Only use OpenGL for accelerating previews. There are certain things and effects that it cannot do and what OpenGL can do depends on your graphics card.
You should think in terms of optimizing your projects and your workflow, rather than optimizing your render settings. As Inlife rightly pointed out, the optimal render setting depends on your hardware set up and on the composition that you are rendering. For instance, transcoding an image sequence will render more slowly with MP, because it uses very little processor. Calculation-heavy effects require a lot of processor. Trial and error until you get a feel for it is best. Personally, I use single processor as a basis (many effects are multi-threaded to use multiple processors anyway, without launching multiple instances of AEs render core… and with less rendercore’s running, each processor can grab more memory). I like to look at what the processors are doing on my machine, then if they’re not fully maxed out, see if MP brings any advantages.
More important in many ways is how you structure and interim-render your project. Look into working with image sequences (targa’s read in particularly fast if you don’t mind being limited to 8 bit per channel). Look also at workflows that employ proxies and pre-renders.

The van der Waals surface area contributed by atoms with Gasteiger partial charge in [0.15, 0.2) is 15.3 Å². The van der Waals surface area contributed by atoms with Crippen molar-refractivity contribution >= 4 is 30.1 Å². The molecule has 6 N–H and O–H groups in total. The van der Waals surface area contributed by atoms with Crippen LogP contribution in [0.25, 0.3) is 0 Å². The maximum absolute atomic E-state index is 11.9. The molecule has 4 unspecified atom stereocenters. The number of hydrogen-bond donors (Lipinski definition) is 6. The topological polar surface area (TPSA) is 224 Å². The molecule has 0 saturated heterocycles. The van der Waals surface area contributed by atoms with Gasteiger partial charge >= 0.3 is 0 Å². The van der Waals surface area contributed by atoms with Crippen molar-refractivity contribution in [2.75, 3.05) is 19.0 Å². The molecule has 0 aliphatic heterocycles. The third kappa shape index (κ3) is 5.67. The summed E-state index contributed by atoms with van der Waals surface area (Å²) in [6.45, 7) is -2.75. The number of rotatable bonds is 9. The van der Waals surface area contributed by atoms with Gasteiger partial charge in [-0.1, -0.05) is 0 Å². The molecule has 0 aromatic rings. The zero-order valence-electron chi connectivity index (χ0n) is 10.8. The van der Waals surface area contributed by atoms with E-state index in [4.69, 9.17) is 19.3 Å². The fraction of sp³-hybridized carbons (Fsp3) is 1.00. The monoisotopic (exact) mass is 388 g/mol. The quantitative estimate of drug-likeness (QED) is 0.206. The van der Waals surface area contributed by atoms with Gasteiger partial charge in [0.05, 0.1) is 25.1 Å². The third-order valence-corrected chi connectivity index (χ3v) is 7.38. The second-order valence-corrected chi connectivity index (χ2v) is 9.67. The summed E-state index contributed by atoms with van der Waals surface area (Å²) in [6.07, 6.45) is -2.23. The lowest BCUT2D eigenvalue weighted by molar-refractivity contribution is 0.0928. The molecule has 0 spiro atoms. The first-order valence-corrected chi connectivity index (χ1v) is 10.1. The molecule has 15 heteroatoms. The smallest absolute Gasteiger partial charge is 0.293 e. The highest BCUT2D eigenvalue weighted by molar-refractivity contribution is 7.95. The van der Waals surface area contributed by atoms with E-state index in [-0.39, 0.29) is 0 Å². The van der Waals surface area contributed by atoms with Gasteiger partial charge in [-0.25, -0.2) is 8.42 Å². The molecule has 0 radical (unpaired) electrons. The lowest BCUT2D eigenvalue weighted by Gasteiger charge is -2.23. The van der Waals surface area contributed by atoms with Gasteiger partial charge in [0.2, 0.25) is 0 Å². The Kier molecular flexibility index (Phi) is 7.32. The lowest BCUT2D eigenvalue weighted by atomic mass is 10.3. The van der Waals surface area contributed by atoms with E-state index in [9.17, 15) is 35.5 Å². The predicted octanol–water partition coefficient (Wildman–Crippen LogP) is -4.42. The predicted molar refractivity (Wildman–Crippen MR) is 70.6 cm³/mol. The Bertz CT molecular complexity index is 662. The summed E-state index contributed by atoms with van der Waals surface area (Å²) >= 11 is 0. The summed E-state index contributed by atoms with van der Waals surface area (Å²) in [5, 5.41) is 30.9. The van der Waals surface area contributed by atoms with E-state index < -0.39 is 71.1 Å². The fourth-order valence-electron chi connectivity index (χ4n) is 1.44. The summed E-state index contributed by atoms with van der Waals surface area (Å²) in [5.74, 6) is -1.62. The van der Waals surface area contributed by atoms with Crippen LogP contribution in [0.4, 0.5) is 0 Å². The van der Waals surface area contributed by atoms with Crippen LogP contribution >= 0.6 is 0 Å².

Image sequences are the best, because you can re-render parts of sequences. Have a look at Sequence Destroyer and Immigration over at aescripts.com for more image sequence workflow ideas.
I think that one of the bottle necks for AE is possibly RAM-swapping (i.e. system level virtual memory). I notice that my system drive is often working away like mad when I render something - especially at the point where a render really slows down. I’m beginning to think that replacing my system drive with a fast SSD might bring huge benefits, but I haven’t tried it yet. I’ll report back.
By the way, make sure your disk cache is set to a fast disk too, that isn’t your system disk or the disk with your project on it. And allocate lots of space for disk cache.